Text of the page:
love dogs. Whether it's Lassie or Wishbone, kids
and dogs just seem to go together like peanut butter
and jelly. However, in 1994, roughly 4.7 million
persons in the United States were bitten by dogs. Over
half of those seeking medical care were children under
the age of 12.
any bite can cause severe injury or infection, when
children are bitten by dogs they are often bitten in
the face. In addition, it's been theorized that
dogs don't recognize small children as being
human. (Can you blame them? Toddlers don't
move, act or smell like adults.)
times, a child's lack of judgment and ignorance about
how to behave around a dog adds to the risk. It is
very important that parents closely supervise children
when around dogs, but there are times when your child
will come into contact with a stray dog.
Therefore, parents MUST teach their children how to
reduce their chances of being bitten by a dog.
The following are essential lessons for children of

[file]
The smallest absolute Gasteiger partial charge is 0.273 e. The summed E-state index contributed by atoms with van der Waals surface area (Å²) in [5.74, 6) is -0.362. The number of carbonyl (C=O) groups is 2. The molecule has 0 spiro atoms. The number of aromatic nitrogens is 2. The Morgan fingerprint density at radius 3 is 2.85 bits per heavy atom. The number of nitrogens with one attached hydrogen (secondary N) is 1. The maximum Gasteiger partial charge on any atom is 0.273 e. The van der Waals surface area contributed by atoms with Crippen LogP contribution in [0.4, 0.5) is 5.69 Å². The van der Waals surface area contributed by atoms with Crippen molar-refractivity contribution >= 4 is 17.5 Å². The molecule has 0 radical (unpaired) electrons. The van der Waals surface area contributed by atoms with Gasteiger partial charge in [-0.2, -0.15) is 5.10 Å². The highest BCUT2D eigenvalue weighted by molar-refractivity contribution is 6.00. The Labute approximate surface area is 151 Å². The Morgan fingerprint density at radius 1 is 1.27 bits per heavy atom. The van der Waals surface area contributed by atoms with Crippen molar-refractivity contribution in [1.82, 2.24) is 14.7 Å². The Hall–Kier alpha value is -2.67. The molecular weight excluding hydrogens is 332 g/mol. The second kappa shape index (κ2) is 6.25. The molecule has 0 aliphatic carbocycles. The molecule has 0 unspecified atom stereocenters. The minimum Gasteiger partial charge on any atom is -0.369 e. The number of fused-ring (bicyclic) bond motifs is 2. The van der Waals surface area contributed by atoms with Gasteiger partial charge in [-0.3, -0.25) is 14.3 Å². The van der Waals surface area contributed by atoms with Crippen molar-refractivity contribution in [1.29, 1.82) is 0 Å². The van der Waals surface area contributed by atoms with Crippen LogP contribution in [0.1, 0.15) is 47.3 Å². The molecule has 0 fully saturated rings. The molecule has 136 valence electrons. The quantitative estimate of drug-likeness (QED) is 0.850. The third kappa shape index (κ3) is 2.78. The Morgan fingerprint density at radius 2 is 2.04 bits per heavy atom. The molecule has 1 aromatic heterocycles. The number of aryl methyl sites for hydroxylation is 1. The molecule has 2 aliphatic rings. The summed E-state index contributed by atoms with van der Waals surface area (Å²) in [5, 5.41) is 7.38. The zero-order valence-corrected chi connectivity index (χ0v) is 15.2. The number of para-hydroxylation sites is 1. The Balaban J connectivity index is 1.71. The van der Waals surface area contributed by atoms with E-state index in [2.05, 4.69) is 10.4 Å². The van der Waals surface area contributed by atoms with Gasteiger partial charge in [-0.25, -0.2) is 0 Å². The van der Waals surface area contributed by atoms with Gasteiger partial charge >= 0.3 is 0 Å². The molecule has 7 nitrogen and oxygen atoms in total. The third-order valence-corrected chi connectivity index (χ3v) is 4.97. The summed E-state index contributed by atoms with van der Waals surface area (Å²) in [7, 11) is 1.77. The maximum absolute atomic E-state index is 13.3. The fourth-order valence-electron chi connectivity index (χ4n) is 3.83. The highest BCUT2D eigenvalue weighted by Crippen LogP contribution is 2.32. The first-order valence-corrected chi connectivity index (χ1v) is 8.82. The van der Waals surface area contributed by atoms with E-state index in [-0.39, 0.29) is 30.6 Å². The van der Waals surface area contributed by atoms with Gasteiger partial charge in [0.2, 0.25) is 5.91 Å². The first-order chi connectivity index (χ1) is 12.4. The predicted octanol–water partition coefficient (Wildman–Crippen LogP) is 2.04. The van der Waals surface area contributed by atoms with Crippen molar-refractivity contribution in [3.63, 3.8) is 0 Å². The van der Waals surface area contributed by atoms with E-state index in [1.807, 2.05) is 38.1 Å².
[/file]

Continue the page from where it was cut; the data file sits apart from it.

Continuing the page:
any age, but especially those under 12:
Never approach an
Never run from a dog
Stay still when an
unfamiliar dog comes up to you ("be still
like a tree").
If knocked over by a
dog, roll into a ball and lie still ("be like
Do not look a dog in
Do not disturb a dog
that is sleeping, eating, or caring for puppies.
Do not pet a dog
without letting it see and sniff you first.
Never play with a
dog unless supervised by an adult.
Parents should observe
the following rules:
Never leave an
infant or child alone with any dog.
Teach your dog
submissive behaviors, like rolling over to show
Do not play
aggressive games with your dog, such as wrestling.
For more information
about teaching children to stay "bite free",
the Humane Society provides these resources (open in a